In the scene in the prologue, it appears that Hector is shooting an innocent customer in the face. The customer appears at his window asking for a 20 cent stamp. Hector shoots him in response. It is not until the epilogue that the reader understands why this has happened.
The customer, you see, is actually Rudolfo, the Italian villager who betrays his peers and the African-American soldiers to the Germans and puts everyone's lives in danger. Hector is the only one of his group to survive. Rudolfo also remains protected and untouched at the time.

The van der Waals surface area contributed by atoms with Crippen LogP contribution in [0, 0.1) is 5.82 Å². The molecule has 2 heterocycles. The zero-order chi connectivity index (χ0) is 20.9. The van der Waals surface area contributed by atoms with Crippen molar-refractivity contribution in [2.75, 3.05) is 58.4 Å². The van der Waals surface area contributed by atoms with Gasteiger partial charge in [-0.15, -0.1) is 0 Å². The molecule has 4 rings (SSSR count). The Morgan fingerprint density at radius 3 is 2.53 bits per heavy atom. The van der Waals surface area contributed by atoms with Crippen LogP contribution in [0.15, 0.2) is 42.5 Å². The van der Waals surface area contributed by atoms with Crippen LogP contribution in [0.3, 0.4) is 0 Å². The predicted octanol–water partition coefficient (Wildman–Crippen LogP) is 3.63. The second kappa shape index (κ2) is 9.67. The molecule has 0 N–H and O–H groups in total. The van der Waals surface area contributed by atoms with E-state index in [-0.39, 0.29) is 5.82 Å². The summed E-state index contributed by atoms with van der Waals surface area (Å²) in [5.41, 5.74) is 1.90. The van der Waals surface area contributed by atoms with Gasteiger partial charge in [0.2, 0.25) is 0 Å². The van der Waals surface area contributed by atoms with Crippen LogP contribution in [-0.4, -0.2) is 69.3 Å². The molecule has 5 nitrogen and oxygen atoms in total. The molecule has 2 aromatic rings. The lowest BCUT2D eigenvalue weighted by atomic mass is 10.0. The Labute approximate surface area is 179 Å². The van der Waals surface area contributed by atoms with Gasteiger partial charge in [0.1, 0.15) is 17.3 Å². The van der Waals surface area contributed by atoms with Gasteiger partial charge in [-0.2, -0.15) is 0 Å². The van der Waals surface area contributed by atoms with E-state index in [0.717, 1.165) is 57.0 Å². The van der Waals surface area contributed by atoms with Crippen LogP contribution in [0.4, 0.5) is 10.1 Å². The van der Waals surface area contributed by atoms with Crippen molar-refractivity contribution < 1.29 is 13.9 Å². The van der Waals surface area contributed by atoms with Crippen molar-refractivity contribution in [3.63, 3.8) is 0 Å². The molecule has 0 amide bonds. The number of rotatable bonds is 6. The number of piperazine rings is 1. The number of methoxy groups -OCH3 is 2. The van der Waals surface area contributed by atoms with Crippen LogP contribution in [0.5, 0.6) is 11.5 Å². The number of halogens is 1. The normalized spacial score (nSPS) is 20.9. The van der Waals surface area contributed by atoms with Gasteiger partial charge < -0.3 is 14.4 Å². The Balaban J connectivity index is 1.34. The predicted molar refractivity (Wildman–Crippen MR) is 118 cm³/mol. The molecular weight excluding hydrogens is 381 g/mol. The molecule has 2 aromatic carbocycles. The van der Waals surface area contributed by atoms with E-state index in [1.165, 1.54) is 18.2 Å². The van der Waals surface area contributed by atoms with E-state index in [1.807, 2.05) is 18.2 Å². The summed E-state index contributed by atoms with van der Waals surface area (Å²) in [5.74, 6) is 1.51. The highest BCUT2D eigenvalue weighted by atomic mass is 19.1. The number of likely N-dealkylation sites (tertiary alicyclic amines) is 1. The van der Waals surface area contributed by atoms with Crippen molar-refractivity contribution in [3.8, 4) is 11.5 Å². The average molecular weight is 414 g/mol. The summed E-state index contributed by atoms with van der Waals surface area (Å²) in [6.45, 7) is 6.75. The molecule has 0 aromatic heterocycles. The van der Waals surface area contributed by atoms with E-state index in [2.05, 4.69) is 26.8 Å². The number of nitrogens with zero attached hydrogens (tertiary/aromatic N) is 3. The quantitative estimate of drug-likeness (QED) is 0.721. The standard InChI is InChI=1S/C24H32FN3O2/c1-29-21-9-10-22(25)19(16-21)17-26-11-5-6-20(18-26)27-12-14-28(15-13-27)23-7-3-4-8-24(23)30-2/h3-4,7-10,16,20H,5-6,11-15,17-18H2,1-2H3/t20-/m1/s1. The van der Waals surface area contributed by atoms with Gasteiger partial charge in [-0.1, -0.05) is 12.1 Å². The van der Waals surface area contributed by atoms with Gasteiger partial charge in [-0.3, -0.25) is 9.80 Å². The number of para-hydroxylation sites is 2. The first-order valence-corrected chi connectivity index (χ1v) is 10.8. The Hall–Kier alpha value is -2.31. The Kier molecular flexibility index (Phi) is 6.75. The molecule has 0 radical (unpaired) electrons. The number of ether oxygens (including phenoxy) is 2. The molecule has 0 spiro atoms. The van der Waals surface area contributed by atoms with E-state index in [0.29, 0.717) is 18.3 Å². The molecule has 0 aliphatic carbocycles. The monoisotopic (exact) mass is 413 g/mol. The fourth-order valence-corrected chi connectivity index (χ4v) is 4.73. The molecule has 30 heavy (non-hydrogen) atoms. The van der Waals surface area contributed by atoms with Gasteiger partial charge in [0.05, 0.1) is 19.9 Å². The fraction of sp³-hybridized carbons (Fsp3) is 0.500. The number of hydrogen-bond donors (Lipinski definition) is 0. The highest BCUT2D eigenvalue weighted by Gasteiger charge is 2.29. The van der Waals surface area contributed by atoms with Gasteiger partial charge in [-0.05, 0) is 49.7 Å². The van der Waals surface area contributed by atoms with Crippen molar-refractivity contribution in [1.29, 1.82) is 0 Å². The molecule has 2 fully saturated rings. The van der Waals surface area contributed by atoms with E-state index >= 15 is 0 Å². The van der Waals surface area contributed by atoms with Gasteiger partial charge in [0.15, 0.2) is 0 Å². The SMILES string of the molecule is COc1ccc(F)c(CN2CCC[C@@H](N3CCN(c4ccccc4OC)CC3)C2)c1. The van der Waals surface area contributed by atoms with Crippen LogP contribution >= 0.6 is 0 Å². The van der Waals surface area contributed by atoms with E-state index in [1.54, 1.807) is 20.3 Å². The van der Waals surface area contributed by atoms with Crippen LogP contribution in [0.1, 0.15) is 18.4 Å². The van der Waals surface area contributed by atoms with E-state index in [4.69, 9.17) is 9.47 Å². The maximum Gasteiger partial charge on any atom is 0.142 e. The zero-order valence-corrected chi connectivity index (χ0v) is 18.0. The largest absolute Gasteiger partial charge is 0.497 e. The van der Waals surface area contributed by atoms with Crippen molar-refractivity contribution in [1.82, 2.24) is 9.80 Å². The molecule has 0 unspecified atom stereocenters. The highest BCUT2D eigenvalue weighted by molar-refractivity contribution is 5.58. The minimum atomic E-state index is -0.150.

The coming together of two men at the end, in the post office, is meant by McBride to be a signal of God's divine will and justice. Like the arrival at the church during the German seige in St. Anna, the arrival of Rudolfo in Hector's post office is part of a larger plan. God is giving Hector the chance to avenge his fallen comrades, and Hector seizes that opportunity without pause.